Columbus, Ohio USA
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Will Shively
Starting over at 64
By Jory Farr
July/August 2013 Issue

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Will Shively © Photo | Larry Hamill

A year after I moved from California to Ohio, shell-shocked from a divorce with kids, stranded in the vapid village of Worthington, I found myself broken and lonely. Then, one Gallery Hop night that winter I met Somali photographer Abdi Roble and my life took a turn for the better. Roble took me to all the important stops for those in thrall to the lens. Stop one was Midwest Photo Exchange, the great, sprawling camera shop in Clintonville. Stop two was Roble’s basement, a holy destination for camera aficionados, where film was developed day and night. And stop three, a pilgrimage on Hop night, was a visit to Gallery 853 on Pearl Street, just off High, and its founder, photographer Will Shively.

Tall and slim, with long frizzy hair, piercing blue eyes, wild, bushy eyebrows, three earrings hanging from each lobe and dozens of shiny silver bracelets covering his tattooed wrists, Shively cut an exotic figure. With his irrepressible smile and style, he looked more like a rock star than a photographer.

“Can I intern with you, Will?” Roble said jokingly one Gallery Hop night. Roble wasn’t serious; he was up to his neck leading the Somali Documentary Project. But Will’s studio was the bomb.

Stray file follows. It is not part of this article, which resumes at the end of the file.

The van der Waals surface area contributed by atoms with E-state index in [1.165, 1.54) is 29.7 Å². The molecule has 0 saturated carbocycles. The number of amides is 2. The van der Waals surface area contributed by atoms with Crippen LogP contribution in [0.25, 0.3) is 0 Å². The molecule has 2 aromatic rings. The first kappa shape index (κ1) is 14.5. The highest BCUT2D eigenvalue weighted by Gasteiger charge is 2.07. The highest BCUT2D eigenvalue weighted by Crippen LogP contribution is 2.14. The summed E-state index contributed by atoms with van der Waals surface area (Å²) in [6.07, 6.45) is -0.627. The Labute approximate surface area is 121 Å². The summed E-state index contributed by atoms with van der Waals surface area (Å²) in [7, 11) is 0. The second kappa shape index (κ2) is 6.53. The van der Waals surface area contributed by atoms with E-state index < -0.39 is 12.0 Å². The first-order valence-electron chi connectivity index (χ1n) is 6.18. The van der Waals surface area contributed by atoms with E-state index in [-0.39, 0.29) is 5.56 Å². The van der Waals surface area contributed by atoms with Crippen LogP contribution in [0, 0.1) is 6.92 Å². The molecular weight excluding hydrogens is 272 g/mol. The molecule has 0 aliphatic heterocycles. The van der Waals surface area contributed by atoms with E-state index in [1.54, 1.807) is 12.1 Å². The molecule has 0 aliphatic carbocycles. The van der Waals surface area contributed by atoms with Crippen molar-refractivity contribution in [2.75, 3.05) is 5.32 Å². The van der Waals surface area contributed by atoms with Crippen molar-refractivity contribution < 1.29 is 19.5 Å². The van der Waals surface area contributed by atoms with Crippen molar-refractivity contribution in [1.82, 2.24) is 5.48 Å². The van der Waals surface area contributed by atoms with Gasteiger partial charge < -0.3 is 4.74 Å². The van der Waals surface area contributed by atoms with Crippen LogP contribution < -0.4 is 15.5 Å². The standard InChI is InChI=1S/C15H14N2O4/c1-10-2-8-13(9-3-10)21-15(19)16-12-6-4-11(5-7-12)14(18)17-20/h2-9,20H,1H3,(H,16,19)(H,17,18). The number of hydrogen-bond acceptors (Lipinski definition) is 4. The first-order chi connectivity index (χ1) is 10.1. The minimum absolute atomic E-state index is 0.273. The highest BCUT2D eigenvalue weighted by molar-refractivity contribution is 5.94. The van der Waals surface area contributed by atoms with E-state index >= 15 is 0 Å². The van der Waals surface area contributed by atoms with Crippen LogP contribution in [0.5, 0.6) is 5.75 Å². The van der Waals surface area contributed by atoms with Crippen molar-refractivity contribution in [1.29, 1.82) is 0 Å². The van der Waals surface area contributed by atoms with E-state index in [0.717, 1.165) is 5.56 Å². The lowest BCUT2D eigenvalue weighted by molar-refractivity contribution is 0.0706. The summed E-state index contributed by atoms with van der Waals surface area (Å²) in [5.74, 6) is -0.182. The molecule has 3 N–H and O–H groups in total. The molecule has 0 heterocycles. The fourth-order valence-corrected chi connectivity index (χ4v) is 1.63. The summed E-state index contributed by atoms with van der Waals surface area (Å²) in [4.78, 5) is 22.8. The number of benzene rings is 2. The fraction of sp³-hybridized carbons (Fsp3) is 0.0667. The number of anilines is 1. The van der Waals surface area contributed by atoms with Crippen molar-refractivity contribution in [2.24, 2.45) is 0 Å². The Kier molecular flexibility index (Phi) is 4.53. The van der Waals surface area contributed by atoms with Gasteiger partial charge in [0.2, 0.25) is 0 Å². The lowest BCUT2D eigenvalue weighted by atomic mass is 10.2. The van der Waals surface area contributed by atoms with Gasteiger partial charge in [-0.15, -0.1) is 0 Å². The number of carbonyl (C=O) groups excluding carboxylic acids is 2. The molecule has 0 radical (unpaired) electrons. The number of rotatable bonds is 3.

The gallery was sleek and white, modeled after New York standards, renovated to Shively’s meticulous specifications. It wasn’t just a photography studio; it had a gallery. By day, Shively shot architecture, models, corporate work – the full gamut of commercial photography. But on a Gallery Hop night, Gallery 853 showed photographs by promising amateurs and advanced students who perhaps didn’t have an adequate chance to show. Meanwhile, playing live at Gallery 853 each month was a different, in-your-face rock band. For Shively loved rock and roll.

Gallery 853 became a go-to destination for me. When I needed copies of vintage family photos, I went to Shively who, to my surprise, refused to charge me any money. I’m sure I saved hundreds of dollars and I couldn’t have been the only recipient of his kindness.

“When I bought the Pearl Avenue building in 1999 I went in with the intention of being a part of the community,” Shively told me when I finally caught up with him recently at Cup o’ Joe in the Short North. “I wanted pristine spaces to shoot and show photographs. I hung to gallery standards. I never thought, ‘I want to make $10,000 for this show.’ But we did sell many photographs.”

Storms of change lay on the horizon. Digital photography would be taken up by millions of amateurs in the mid-2000s and undercut the profit of studios like Shively’s. And then came the housing nightmare.

In fact, I had lost track of Shively after he lost his Grandview studio –– the successor to Gallery 853, which had to be sold in a divorce – to Huntington Bank. This was around 2010, and like many business owners, he fell innocent victim to the toxic mortgages that swept though the country, decimating the housing industry and sending aftershocks throughout the economy.

“When the housing market crashed, my business crashed,” Shively said. “People stopped advertising. Homes were repossessed. Everyone was scared shitless. There was nothing I could do.”